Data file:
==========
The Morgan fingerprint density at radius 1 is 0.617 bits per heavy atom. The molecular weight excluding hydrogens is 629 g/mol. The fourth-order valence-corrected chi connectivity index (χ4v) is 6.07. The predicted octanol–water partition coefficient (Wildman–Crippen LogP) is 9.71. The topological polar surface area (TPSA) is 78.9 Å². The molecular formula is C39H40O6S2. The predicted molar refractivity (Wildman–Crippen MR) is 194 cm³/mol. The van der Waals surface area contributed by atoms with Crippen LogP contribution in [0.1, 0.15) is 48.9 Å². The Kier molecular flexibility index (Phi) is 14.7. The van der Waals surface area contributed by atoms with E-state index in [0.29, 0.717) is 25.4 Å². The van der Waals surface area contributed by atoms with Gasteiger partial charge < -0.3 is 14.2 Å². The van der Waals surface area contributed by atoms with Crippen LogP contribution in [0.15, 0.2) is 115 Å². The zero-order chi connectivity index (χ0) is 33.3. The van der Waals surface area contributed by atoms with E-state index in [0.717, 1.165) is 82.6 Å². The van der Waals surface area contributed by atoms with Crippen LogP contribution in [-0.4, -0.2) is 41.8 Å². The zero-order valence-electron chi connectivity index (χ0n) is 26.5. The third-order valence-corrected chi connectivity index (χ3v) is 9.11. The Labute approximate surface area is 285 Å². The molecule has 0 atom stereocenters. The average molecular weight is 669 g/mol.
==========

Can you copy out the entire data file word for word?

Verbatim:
The Morgan fingerprint density at radius 1 is 0.617 bits per heavy atom. The molecular weight excluding hydrogens is 629 g/mol. The fourth-order valence-corrected chi connectivity index (χ4v) is 6.07. The predicted octanol–water partition coefficient (Wildman–Crippen LogP) is 9.71. The topological polar surface area (TPSA) is 78.9 Å². The molecular formula is C39H40O6S2. The predicted molar refractivity (Wildman–Crippen MR) is 194 cm³/mol. The van der Waals surface area contributed by atoms with Crippen LogP contribution in [0.1, 0.15) is 48.9 Å². The Kier molecular flexibility index (Phi) is 14.7. The van der Waals surface area contributed by atoms with E-state index in [0.29, 0.717) is 25.4 Å². The van der Waals surface area contributed by atoms with Gasteiger partial charge < -0.3 is 14.2 Å². The van der Waals surface area contributed by atoms with Crippen LogP contribution in [0.15, 0.2) is 115 Å². The zero-order chi connectivity index (χ0) is 33.3. The van der Waals surface area contributed by atoms with E-state index in [0.717, 1.165) is 82.6 Å². The van der Waals surface area contributed by atoms with Crippen LogP contribution in [-0.4, -0.2) is 41.8 Å². The zero-order valence-electron chi connectivity index (χ0n) is 26.5. The third-order valence-corrected chi connectivity index (χ3v) is 9.11. The Labute approximate surface area is 285 Å². The molecule has 0 atom stereocenters. The average molecular weight is 669 g/mol.